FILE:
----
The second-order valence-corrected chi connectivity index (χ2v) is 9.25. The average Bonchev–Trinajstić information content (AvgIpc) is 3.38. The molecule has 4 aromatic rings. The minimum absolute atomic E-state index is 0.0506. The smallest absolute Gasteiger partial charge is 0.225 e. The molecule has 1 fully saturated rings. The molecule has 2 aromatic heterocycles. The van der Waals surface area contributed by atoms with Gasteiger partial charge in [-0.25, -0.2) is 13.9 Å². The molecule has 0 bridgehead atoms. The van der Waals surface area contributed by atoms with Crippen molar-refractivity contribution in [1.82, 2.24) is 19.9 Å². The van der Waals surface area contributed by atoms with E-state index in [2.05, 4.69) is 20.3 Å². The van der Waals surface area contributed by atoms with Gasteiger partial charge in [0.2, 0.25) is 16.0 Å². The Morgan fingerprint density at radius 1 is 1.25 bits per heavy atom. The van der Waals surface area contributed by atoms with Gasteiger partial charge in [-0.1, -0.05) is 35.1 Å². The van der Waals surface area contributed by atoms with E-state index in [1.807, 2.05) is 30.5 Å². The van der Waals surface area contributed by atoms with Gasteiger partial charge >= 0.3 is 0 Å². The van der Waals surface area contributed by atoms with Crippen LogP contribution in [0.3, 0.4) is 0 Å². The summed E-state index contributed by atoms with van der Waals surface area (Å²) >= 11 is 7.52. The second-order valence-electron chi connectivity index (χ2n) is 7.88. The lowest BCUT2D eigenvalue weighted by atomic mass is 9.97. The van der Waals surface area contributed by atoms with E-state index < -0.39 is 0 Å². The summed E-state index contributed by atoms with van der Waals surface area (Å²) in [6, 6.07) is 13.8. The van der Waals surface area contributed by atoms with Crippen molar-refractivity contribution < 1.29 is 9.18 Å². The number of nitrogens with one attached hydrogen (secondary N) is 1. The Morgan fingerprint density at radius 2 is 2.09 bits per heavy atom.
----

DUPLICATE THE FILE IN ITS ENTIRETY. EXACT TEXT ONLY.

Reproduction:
The second-order valence-corrected chi connectivity index (χ2v) is 9.25. The average Bonchev–Trinajstić information content (AvgIpc) is 3.38. The molecule has 4 aromatic rings. The minimum absolute atomic E-state index is 0.0506. The smallest absolute Gasteiger partial charge is 0.225 e. The molecule has 1 fully saturated rings. The molecule has 2 aromatic heterocycles. The van der Waals surface area contributed by atoms with Gasteiger partial charge in [-0.25, -0.2) is 13.9 Å². The molecule has 0 bridgehead atoms. The van der Waals surface area contributed by atoms with Crippen molar-refractivity contribution in [1.82, 2.24) is 19.9 Å². The van der Waals surface area contributed by atoms with E-state index in [2.05, 4.69) is 20.3 Å². The van der Waals surface area contributed by atoms with Gasteiger partial charge in [0.2, 0.25) is 16.0 Å². The Morgan fingerprint density at radius 1 is 1.25 bits per heavy atom. The van der Waals surface area contributed by atoms with Gasteiger partial charge in [-0.1, -0.05) is 35.1 Å². The van der Waals surface area contributed by atoms with E-state index in [1.807, 2.05) is 30.5 Å². The van der Waals surface area contributed by atoms with Gasteiger partial charge >= 0.3 is 0 Å². The van der Waals surface area contributed by atoms with Crippen LogP contribution in [0.3, 0.4) is 0 Å². The summed E-state index contributed by atoms with van der Waals surface area (Å²) >= 11 is 7.52. The second-order valence-electron chi connectivity index (χ2n) is 7.88. The lowest BCUT2D eigenvalue weighted by atomic mass is 9.97. The van der Waals surface area contributed by atoms with E-state index < -0.39 is 0 Å². The summed E-state index contributed by atoms with van der Waals surface area (Å²) in [6, 6.07) is 13.8. The van der Waals surface area contributed by atoms with Crippen molar-refractivity contribution < 1.29 is 9.18 Å². The number of nitrogens with one attached hydrogen (secondary N) is 1. The Morgan fingerprint density at radius 2 is 2.09 bits per heavy atom.